1. Use a 8″ x 10″ sketchbook. I prefer the stitched variety over the spiral bound, and I look for ones that have a smoother paper rather than rough.
2. Use a light-colored paint pen (if the spine is black) to put your full name on the spine or cover.
3. Put a bit of contact information on the inside front cover: your name and email address, or phone number. Just in case…
4. Skip the first page or two. You may want to go back later to add a table of contents and/or a cover page.
5. Number each page on the top outer corner. To facilitate a table of contents.
6. Date each entry. Preferably abbreviating the month, rather than using a number, and using the whole year. (e.g. Sept. 2, 2011)
7. Be neat. I recommend tracing the lines of a piece of binder paper with a sharpie and putting it behind the page you are writing on. You can see through just enough to keep your lines straight.
8. Use an ink pen, rather than a pencil. Draw a thin line through anything you want to cross out, but don’t use correction fluid/tape.
9. Do not tear out pages.
What to Include In Your Science Notebook:
- Journal of readings (narrations)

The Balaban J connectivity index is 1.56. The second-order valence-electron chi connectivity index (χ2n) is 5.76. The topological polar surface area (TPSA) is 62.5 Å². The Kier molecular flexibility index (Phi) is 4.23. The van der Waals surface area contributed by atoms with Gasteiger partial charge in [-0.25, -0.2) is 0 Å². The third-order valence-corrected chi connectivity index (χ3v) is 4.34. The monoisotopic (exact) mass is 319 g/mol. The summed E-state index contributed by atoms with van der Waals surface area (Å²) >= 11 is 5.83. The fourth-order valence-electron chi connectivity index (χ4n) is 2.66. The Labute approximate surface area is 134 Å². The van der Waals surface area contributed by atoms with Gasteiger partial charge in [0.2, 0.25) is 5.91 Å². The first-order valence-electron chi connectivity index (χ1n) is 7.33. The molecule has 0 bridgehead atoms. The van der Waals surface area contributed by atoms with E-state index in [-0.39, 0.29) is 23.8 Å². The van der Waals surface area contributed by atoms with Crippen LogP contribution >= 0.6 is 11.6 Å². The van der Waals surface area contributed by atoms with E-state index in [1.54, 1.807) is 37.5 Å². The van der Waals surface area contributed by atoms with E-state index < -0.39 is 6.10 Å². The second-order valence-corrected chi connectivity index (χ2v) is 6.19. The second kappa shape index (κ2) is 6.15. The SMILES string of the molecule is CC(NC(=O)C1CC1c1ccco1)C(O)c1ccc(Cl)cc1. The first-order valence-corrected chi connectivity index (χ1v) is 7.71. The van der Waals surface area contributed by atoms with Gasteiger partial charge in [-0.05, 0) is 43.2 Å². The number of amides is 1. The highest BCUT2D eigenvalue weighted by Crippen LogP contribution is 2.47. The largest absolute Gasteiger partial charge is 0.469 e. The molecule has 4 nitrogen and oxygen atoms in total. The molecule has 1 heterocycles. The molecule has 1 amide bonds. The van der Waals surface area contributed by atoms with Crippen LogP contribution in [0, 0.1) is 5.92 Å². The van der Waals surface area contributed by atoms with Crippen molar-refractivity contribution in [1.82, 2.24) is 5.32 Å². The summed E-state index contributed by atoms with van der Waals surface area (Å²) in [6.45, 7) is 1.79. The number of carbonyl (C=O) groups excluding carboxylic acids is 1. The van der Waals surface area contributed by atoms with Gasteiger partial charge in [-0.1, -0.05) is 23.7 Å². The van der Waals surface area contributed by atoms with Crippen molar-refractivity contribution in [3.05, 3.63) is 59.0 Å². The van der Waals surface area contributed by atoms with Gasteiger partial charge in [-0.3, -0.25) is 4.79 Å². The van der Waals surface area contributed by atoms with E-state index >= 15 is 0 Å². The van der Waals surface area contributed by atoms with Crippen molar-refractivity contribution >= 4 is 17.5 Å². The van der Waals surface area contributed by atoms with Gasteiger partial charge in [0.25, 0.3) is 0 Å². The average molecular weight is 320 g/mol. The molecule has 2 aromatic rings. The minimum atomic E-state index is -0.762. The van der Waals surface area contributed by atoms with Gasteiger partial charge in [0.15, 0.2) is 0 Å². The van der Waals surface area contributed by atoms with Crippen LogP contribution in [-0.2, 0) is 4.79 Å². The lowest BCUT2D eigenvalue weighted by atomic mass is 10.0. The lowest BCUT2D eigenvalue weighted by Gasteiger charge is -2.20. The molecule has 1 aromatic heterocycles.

- Record of labs
- Related picture or sketch
- Relevant quotes or Bible verses
Important Note: I have been told that if you are college bound in a science field, you should keep a separate notebook that is specifically for labs.
What to Information to Include in Your Lab Book:
- A title and date
- Why the experiment was initiated
- Hypotheses and goals
- Lab partners
- List of equipment used
- Details of products used
- Record of procedures
- How procedures were performed
- Drawings/sketches of experiment set-up
- Data you collect
- Daily entries for things you are watching
- Mistakes made or problems encountered
- What would you do differently next time
- Final thoughts
- Glue in things like printed graphs, datasheet templates, photographs, product labels, etc.
Remember to include units of measurement!
“Keeping a notebook gives you a forum to talk to yourself, to ask questions, to jot down important thoughts about the experimental design, and how your results might eventually be interpreted.” – Collin Purrington